Newt Gingrich said again this morning that he plans to battle all the way to Tampa.

Asked on CBS’s This Morning “under what circumstances” he would end his campaign before the convention, Gingrich responded: “Probably none.” He told host Charlie Rose, “I’ll be with you in Tampa, Charlie,” adding, “I have 176,000 donors at Newt.org. They want me to stay in the race.”

On a later appearance on Fox News’ Fox & Friends, Gingrich said voters in Illinois were telling him to stay in the race. “I think the people who are supporting me want to have sort of a Reagan-like visionary, a big ideas candidate,” he said.

The latest Newt-related meme is that his presence in the race actually helps Santorum. Newt himself advanced this theory in a call-in to Laura Ingraham’s radio program, even as he insisted that he doesn’t have to cede the title of “the true conservative” to Santorum:

“My view on that is that the minute Romney has one opponent his Super PAC will drown that opponent in mud. That’s what happened to me in Iowa and Florida,” Gingrich said. “It will eventually happen to Santorum and I think it is actually to our net advantage to keep Romney divided.”

While Gingrich toned down hitting Santorum since losing both Mississippi and Alabama, on Thursday he said he didn’t have to concede to Santorum either.

“There are a lot of things I don’t agree with Santorum on. I don’t have an obligation to automatically salute as a conservative somebody who was in a leadership that ran up $1.7 trillion in debt,” Gingrich said.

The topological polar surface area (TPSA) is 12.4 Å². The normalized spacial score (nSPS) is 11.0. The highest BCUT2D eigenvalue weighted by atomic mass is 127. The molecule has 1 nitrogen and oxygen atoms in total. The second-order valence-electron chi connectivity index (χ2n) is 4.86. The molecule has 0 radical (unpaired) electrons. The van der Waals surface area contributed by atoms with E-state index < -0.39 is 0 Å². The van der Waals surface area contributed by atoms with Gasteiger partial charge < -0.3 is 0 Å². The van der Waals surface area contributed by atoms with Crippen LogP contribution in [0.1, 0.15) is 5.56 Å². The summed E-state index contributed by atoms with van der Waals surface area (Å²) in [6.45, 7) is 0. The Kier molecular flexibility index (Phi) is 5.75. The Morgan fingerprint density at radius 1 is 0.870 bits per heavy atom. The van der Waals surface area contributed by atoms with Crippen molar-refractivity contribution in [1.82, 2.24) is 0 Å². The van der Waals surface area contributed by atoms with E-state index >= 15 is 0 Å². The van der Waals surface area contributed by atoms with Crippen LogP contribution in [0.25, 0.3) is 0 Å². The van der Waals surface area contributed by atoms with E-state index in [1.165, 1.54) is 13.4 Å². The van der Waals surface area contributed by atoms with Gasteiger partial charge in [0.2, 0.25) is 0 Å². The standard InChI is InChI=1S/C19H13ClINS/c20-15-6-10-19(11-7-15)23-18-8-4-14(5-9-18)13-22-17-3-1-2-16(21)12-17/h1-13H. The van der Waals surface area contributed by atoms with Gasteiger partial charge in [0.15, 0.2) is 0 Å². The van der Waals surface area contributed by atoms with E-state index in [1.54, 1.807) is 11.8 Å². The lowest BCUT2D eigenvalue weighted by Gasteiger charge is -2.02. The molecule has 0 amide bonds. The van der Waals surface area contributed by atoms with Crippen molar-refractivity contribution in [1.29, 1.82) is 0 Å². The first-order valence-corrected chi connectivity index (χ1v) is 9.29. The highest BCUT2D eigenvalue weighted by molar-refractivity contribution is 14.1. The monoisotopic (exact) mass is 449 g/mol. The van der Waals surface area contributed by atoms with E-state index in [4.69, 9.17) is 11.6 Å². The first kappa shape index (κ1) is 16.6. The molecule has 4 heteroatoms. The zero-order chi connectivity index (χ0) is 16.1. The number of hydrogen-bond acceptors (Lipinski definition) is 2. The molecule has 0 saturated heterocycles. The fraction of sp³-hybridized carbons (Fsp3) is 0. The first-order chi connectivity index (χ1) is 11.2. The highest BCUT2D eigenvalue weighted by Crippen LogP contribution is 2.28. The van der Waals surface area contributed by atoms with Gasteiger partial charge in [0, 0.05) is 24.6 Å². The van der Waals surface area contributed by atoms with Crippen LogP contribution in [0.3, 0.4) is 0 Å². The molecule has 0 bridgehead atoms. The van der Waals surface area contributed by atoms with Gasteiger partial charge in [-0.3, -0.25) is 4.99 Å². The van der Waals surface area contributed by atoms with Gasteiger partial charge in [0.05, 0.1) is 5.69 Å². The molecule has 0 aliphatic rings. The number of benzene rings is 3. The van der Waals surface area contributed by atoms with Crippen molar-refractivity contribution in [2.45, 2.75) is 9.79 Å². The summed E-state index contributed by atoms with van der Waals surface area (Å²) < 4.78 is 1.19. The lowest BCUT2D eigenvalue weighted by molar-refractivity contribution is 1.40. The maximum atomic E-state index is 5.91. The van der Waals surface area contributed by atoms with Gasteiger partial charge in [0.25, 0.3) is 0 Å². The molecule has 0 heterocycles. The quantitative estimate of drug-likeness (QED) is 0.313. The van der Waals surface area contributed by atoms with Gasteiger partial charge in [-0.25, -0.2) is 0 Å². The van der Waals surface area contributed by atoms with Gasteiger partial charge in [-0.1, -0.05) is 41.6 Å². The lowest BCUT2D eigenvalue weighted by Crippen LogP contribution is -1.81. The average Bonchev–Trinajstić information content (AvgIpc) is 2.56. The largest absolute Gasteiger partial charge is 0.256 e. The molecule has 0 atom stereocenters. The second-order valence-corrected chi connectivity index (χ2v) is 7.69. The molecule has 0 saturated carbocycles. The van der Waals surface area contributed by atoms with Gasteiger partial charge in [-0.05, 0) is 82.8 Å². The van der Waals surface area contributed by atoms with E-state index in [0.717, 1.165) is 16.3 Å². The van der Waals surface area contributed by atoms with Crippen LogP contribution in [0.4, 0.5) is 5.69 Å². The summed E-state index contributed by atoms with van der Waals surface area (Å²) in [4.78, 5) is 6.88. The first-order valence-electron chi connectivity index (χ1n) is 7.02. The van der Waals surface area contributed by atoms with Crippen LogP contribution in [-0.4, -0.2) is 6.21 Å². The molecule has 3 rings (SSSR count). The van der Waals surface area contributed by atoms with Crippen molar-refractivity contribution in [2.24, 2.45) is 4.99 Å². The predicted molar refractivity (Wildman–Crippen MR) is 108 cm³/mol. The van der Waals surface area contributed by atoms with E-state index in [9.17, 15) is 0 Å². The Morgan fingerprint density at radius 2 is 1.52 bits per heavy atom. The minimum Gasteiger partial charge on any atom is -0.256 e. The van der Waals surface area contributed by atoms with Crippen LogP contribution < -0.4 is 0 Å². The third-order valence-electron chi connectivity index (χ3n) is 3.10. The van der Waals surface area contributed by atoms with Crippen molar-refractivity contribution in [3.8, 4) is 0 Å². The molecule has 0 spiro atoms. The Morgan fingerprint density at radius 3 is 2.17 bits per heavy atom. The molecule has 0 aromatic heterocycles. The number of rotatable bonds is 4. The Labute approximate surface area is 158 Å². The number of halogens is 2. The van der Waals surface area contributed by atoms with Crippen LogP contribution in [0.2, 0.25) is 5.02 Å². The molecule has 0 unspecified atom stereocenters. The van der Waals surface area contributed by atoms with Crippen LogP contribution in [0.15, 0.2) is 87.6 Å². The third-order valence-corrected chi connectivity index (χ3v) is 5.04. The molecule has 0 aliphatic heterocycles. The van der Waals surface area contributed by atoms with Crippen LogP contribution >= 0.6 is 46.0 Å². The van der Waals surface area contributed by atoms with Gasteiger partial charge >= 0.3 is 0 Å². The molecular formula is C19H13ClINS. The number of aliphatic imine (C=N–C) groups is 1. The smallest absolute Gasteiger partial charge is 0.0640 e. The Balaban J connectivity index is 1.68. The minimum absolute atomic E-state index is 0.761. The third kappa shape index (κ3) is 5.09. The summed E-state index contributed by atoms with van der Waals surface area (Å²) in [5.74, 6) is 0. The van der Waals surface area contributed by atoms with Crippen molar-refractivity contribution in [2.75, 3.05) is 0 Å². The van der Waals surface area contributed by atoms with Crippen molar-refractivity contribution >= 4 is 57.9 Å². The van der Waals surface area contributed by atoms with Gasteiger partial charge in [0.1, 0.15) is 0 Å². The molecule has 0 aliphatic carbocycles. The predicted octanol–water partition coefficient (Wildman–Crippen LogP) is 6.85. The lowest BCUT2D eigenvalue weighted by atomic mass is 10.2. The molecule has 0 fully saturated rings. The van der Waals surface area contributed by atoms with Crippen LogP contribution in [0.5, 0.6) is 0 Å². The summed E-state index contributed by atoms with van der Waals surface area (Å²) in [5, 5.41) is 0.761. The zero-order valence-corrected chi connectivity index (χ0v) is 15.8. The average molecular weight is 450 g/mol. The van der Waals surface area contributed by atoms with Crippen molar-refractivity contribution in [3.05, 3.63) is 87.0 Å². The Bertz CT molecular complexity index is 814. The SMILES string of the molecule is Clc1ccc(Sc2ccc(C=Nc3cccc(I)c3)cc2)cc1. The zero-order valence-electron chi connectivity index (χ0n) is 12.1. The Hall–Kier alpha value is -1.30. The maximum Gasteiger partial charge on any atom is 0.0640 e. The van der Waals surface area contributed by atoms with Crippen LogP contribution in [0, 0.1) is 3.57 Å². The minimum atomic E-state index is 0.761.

All math aside, it’s really not in the best interest of Santorum or, for that matter, Romney or the GOP for Gingrich to stay in the race. So why is he really? It might be that Gingrich really is that determined to stop Romney at all costs, but a presidential campaign is expensive and exhausting. Would Gingrich carry on if he believed he had absolutely no chance of capturing the nomination at a contested convention? Given that Gingrich is Gingrich, I think he thinks he can still stage a comeback.

He’s clear-eyed enough to recognize that he doesn’t have a chance in Illinois, where polls show a clear two-man race between Romney and Santorum, so he’s forgoing it — and focused on Louisiana instead. The South, the South, the South. This time, though, he’s not emphasizing his Southern strategy. He’s talking instead about a “reset” of the race, a chance to recenter voters on the idea that they need a visionary — and he’s that guy.

“I am going to fine-tune my message to say that ‘without vision the people perish,’ ” Gingrich said Thursday, quoting Scripture while touring a manufacturing plant here. Gingrich’s trip to Illinois was essentially a layover for the campaign before heading to Louisiana, which has a primary more than a week away. …

Gingrich is hanging his latest hopes on the March 24 primary in Louisiana, where the former Georgia congressman is expected to drive some conservatives away from Santorum. He left Thursday night for the Bayou State, making room for his opponents, who are expected to campaign in Illinois this weekend.

“Louisiana is sort of halftime,” Gingrich said. “I want to see if we can’t reset this race around really big ideas and really big solutions and insist the American people have the chance to vote for a dramatically different future.”

On the trail, Gingrich continues to invoke Abraham Lincoln and Ronald Reagan. It strikes me now that both those leaders had their share of electoral failure before they had electoral success. Neither had particularly exemplary personal lives, either. The relevant question might not be: Will Gingrich drop out before the convention? It might be: Will Newt Gingrich ever drop out, in general? No matter what happens in this election or future ones, Gingrich, driven by his ideas, will still seek to market them. It’s an inspiring thing to behold, actually.